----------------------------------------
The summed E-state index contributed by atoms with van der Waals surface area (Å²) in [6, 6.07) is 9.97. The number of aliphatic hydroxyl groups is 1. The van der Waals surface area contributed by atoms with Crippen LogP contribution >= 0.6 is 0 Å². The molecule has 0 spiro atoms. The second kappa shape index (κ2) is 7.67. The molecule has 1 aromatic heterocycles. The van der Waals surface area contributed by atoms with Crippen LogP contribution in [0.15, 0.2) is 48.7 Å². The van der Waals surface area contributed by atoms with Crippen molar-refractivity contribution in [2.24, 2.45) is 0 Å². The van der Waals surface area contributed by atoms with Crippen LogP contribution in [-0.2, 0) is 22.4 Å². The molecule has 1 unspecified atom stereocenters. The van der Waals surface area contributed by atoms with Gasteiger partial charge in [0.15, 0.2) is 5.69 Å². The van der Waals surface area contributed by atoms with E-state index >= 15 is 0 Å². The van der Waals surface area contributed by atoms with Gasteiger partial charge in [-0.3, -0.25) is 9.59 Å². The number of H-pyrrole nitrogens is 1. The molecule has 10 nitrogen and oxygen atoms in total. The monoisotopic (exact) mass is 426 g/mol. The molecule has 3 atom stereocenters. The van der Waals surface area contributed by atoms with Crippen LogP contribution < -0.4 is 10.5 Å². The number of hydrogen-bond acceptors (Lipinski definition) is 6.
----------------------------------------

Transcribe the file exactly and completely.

The summed E-state index contributed by atoms with van der Waals surface area (Å²) in [6, 6.07) is 9.97. The number of aliphatic hydroxyl groups is 1. The van der Waals surface area contributed by atoms with Crippen LogP contribution >= 0.6 is 0 Å². The molecule has 0 spiro atoms. The second kappa shape index (κ2) is 7.67. The molecule has 1 aromatic heterocycles. The van der Waals surface area contributed by atoms with Crippen LogP contribution in [0.15, 0.2) is 48.7 Å². The van der Waals surface area contributed by atoms with Crippen molar-refractivity contribution in [2.24, 2.45) is 0 Å². The van der Waals surface area contributed by atoms with Crippen LogP contribution in [-0.2, 0) is 22.4 Å². The molecule has 1 unspecified atom stereocenters. The van der Waals surface area contributed by atoms with Gasteiger partial charge in [0.15, 0.2) is 5.69 Å². The van der Waals surface area contributed by atoms with E-state index >= 15 is 0 Å². The van der Waals surface area contributed by atoms with Gasteiger partial charge in [-0.3, -0.25) is 9.59 Å². The number of H-pyrrole nitrogens is 1. The molecule has 10 nitrogen and oxygen atoms in total. The monoisotopic (exact) mass is 426 g/mol. The molecule has 3 atom stereocenters. The van der Waals surface area contributed by atoms with Crippen LogP contribution < -0.4 is 10.5 Å². The number of hydrogen-bond acceptors (Lipinski definition) is 6.